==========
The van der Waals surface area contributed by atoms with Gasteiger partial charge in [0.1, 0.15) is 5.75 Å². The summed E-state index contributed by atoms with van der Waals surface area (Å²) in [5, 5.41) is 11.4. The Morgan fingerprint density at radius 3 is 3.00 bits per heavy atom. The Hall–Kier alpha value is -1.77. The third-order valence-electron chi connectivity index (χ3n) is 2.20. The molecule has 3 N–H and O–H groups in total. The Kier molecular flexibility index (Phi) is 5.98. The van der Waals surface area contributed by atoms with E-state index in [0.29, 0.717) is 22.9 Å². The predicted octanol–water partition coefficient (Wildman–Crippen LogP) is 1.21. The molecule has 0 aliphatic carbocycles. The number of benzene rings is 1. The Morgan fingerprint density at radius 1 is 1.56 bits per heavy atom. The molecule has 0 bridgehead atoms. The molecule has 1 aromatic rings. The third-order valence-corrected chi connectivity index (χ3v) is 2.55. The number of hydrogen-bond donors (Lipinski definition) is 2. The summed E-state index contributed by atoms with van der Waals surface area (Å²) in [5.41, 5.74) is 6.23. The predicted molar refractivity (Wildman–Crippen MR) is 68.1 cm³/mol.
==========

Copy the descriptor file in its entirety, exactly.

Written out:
The van der Waals surface area contributed by atoms with Gasteiger partial charge in [0.1, 0.15) is 5.75 Å². The summed E-state index contributed by atoms with van der Waals surface area (Å²) in [5, 5.41) is 11.4. The Morgan fingerprint density at radius 3 is 3.00 bits per heavy atom. The Hall–Kier alpha value is -1.77. The third-order valence-electron chi connectivity index (χ3n) is 2.20. The molecule has 3 N–H and O–H groups in total. The Kier molecular flexibility index (Phi) is 5.98. The van der Waals surface area contributed by atoms with E-state index in [0.29, 0.717) is 22.9 Å². The predicted octanol–water partition coefficient (Wildman–Crippen LogP) is 1.21. The molecule has 0 aliphatic carbocycles. The number of benzene rings is 1. The Morgan fingerprint density at radius 1 is 1.56 bits per heavy atom. The molecule has 0 bridgehead atoms. The molecule has 1 aromatic rings. The third-order valence-corrected chi connectivity index (χ3v) is 2.55. The number of hydrogen-bond donors (Lipinski definition) is 2. The summed E-state index contributed by atoms with van der Waals surface area (Å²) in [5.41, 5.74) is 6.23. The predicted molar refractivity (Wildman–Crippen MR) is 68.1 cm³/mol.